Hypertension in pregnancy

Hypertension in pregnancy - technical

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Essentials

In normal pregnancy the arterial pressure falls in the second half of the first trimester: systolic pressure then remains unchanged throughout pregnancy, with diastolic pressure tending to rise gradually towards its prepregnancy level in the later weeks.

Definitions, epidemiology and clinical features—(1) Pregnancy-induced hypertension (PIH), transient hypertension of pregnancy, or gestational hypertension describe new hypertension, defined as blood pressure equal to or in excess of 140/90 mmHg, which without proteinuria affects up to 10% of women after mid term (20 weeks) and resolves after delivery. (2) Pre-eclampsia, which affects 3 to 5% of pregnancies, is defined by the presence of PIH and pregnancy-induced proteinuria arising after 20 weeks gestation that both improve after delivery. Other features include (a) renal insufficiency; (b) hepatocellular dysfunction and/or severe epigastric/right upper quadrant pain; (c) neurological problems—convulsions (eclampsia), severe headaches, persistent scotomata; (d) haematological disturbances—thrombocytopenia, disseminated intravascular coagulation, haemolysis; (e) fetal growth restriction.

Differential diagnosis—the main differential diagnosis of pre-eclampsia is from chronic hypertension, which in its pure form does not share the renal, coagulation, hepatic and placental abnormalities of pre-eclampsia. The perinatal risks of chronic hypertension in pregnancy result from superimposed pre-eclampsia.

Aetiology—the cause of pre-eclampsia is unknown, but it depends upon the placenta and is characterized by diffuse maternal endothelial dysfunction and a systemic inflammatory response.

Management before pregnancy and prevention—women with no more than moderate chronic hypertension should stop antihypertensive treatment before conception. There is no good method of preventing pre-eclampsia, but low-dose aspirin may be effective in some women.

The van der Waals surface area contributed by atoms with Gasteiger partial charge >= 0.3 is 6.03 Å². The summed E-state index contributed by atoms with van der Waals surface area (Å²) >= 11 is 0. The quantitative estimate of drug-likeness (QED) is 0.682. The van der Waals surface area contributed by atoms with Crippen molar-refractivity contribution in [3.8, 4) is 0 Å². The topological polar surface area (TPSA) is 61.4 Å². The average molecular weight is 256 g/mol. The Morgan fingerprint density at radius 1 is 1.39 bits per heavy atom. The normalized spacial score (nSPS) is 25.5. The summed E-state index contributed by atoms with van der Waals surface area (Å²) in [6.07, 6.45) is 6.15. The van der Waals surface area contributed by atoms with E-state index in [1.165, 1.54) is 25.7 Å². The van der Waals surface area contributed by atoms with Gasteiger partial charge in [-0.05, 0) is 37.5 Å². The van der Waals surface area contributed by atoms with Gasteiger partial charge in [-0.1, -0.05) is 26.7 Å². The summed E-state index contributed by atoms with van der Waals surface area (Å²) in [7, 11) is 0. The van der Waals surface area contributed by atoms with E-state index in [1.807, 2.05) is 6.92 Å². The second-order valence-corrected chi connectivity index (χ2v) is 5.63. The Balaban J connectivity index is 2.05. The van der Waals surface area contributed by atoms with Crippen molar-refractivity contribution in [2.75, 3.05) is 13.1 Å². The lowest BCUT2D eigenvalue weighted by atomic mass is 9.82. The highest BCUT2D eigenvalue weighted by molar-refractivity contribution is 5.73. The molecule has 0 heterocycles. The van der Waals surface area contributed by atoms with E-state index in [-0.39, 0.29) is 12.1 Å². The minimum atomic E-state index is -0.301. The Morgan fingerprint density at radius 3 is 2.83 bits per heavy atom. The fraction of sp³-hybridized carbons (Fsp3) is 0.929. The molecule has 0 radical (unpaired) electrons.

Management during pregnancy—extreme hypertension (≥160/110 mmHg), whatever the underlying cause, is as dangerous as it is in any other medical situation and demands treatment, but there is no clear reason for treating more moderate hypertension on either maternal or fetal grounds, although most centres will initiate treatment at less extreme levels of blood pressure. As far as it is known the progression of moderate pre-eclampsia is not delayed, nor is the later superimposition of pre-eclampsia on moderate chronic hypertension prevented. Key aspects of management include:

  • Antihypertensive agents—methyldopa is the most thoroughly tested drug for use in pregnancy: no significant adverse reactions have been observed, but because of its side effect profile labetalol and nifedipine are popular alternatives.
  • Magnesium sulphate – this should be given to prevent eclampsia (grand-mal convulsions) in women with the HELLP syndrome (haemolysis, elevated liver enzymes and low platelet counts) and those who have had one eclamptic convulsion.
  • Delivery of the baby and placenta—this is the definitive treatment for pre-eclampsia.

Cardiovascular changes in pregnancy (Bullet list 1)

Cardiac output increases during the first trimester and remains steady in the second and early third trimesters but towards full term declines in the supine but not lateral recumbent position, owing to the pressure of the gravid uterus on the inferior vena cava, which reduces venous return to the heart. In the third trimester about two-thirds of the additional cardiac output is distributed to the placental circulation and to augment renal plasma flow. The increased output results from both a greater stroke volume and a higher pulse rate. Plasma volume increases progressively during the second and third trimesters and is significantly correlated with the birthweight of the conceptus. Arterial pressure falls in the second half of the first trimester while the cardiac output is increasing because peripheral resistance decreases relatively more than the cardiac output increases. The uteroplacental circulation is too small at this time to cause these changes, which must therefore result from generalized arteriolar dilatation.

In the later weeks of pregnancy diastolic pressure tends to rise slowly towards what it was before pregnancy, the systolic pressure remaining more or less unchanged. However, in the supine position, with venocaval compression and reduced venous return, the arterial pressure may be atypically low with a narrowed pulse pressure and reflex vasoconstriction. This fall in systolic pressure may exceed 30% in 10% of cases and cause the ‘supine hypotension syndrome’—evident as restlessness, faintness, breathlessness, and pallor.

Bullet list 1 Cardiovascular changes in pregnancy

  • Increased cardiac output
  • Increased plasma volume
  • Increase heart rate
  • Increased stroke volume
  • Reduced arterial pressure, (mainly in second trimester)
  • Reduced peripheral resistance

Hypertension in pregnancy: definition, causes, and terminology

Causes and terminology

Hypertension in obstetric practice is conventionally recognized at or above an arbitrary threshold of 140/90. In the second half of pregnancy about one-quarter of all women will be, at least transiently, hypertensive by this criterion. About 2.5% have a maximum arterial pressure of 160/105 or more and about 1% of 170/110 or more.